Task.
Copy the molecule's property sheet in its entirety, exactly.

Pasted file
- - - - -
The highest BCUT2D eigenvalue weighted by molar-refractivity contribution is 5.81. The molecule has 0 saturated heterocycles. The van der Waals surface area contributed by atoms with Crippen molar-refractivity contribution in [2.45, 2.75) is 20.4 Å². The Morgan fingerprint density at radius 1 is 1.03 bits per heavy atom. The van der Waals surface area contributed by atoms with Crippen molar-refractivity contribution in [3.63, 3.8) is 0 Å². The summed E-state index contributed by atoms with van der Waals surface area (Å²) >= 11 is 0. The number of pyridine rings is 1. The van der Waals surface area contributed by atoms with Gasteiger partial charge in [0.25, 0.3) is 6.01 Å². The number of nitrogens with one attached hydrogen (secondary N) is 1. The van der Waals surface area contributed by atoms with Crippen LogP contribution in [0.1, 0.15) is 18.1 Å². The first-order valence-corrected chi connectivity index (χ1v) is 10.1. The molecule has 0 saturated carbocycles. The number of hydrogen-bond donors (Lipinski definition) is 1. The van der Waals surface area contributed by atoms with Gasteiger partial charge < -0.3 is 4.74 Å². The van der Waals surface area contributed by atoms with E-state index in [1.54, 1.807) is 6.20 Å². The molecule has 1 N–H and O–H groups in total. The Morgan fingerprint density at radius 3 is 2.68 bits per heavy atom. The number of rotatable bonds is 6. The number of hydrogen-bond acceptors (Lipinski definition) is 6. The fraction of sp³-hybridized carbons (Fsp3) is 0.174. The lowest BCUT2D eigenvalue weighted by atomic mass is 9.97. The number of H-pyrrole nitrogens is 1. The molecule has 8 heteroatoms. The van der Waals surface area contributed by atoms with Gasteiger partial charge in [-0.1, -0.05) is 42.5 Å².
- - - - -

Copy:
The highest BCUT2D eigenvalue weighted by molar-refractivity contribution is 5.81. The molecule has 0 saturated heterocycles. The van der Waals surface area contributed by atoms with Crippen molar-refractivity contribution in [2.45, 2.75) is 20.4 Å². The Morgan fingerprint density at radius 1 is 1.03 bits per heavy atom. The van der Waals surface area contributed by atoms with Crippen molar-refractivity contribution in [3.63, 3.8) is 0 Å². The summed E-state index contributed by atoms with van der Waals surface area (Å²) >= 11 is 0. The number of pyridine rings is 1. The van der Waals surface area contributed by atoms with Gasteiger partial charge in [0.25, 0.3) is 6.01 Å². The number of nitrogens with one attached hydrogen (secondary N) is 1. The van der Waals surface area contributed by atoms with Crippen LogP contribution in [0.1, 0.15) is 18.1 Å². The first-order valence-corrected chi connectivity index (χ1v) is 10.1. The molecule has 0 saturated carbocycles. The number of hydrogen-bond donors (Lipinski definition) is 1. The van der Waals surface area contributed by atoms with Gasteiger partial charge < -0.3 is 4.74 Å². The van der Waals surface area contributed by atoms with E-state index in [1.54, 1.807) is 6.20 Å². The molecule has 1 N–H and O–H groups in total. The Morgan fingerprint density at radius 3 is 2.68 bits per heavy atom. The number of rotatable bonds is 6. The number of hydrogen-bond acceptors (Lipinski definition) is 6. The fraction of sp³-hybridized carbons (Fsp3) is 0.174. The lowest BCUT2D eigenvalue weighted by atomic mass is 9.97. The number of H-pyrrole nitrogens is 1. The molecule has 8 heteroatoms. The van der Waals surface area contributed by atoms with Gasteiger partial charge in [-0.1, -0.05) is 42.5 Å².